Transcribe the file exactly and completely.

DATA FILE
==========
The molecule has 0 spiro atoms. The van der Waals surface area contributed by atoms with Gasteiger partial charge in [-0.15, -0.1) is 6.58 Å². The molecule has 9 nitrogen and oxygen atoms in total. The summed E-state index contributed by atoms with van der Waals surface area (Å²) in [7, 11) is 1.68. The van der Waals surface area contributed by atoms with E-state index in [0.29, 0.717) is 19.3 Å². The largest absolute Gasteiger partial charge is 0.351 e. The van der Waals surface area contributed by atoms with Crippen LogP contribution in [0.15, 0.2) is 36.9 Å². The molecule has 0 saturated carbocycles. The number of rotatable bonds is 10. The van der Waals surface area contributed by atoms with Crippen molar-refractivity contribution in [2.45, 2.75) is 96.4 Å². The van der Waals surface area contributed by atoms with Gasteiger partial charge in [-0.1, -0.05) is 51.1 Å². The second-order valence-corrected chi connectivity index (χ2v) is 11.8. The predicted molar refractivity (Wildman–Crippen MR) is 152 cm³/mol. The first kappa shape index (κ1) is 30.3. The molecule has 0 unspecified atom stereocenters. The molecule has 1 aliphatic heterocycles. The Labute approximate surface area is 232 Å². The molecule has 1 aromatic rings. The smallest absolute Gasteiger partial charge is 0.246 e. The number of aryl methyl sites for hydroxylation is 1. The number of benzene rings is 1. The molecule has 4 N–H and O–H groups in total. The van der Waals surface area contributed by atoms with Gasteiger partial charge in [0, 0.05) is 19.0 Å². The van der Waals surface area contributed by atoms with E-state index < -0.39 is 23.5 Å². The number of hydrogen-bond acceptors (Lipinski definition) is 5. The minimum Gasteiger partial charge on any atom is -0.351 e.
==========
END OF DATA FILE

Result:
The molecule has 0 spiro atoms. The van der Waals surface area contributed by atoms with Gasteiger partial charge in [-0.15, -0.1) is 6.58 Å². The molecule has 9 nitrogen and oxygen atoms in total. The summed E-state index contributed by atoms with van der Waals surface area (Å²) in [7, 11) is 1.68. The van der Waals surface area contributed by atoms with E-state index in [0.29, 0.717) is 19.3 Å². The largest absolute Gasteiger partial charge is 0.351 e. The van der Waals surface area contributed by atoms with Crippen LogP contribution in [0.15, 0.2) is 36.9 Å². The molecule has 0 saturated carbocycles. The number of rotatable bonds is 10. The van der Waals surface area contributed by atoms with Crippen molar-refractivity contribution in [2.45, 2.75) is 96.4 Å². The van der Waals surface area contributed by atoms with Gasteiger partial charge in [-0.1, -0.05) is 51.1 Å². The second-order valence-corrected chi connectivity index (χ2v) is 11.8. The predicted molar refractivity (Wildman–Crippen MR) is 152 cm³/mol. The first kappa shape index (κ1) is 30.3. The molecule has 0 unspecified atom stereocenters. The molecule has 1 aliphatic heterocycles. The Labute approximate surface area is 232 Å². The molecule has 1 aromatic rings. The smallest absolute Gasteiger partial charge is 0.246 e. The number of aryl methyl sites for hydroxylation is 1. The number of benzene rings is 1. The molecule has 4 N–H and O–H groups in total. The van der Waals surface area contributed by atoms with Gasteiger partial charge in [0, 0.05) is 19.0 Å². The van der Waals surface area contributed by atoms with E-state index < -0.39 is 23.5 Å². The number of hydrogen-bond acceptors (Lipinski definition) is 5. The minimum Gasteiger partial charge on any atom is -0.351 e.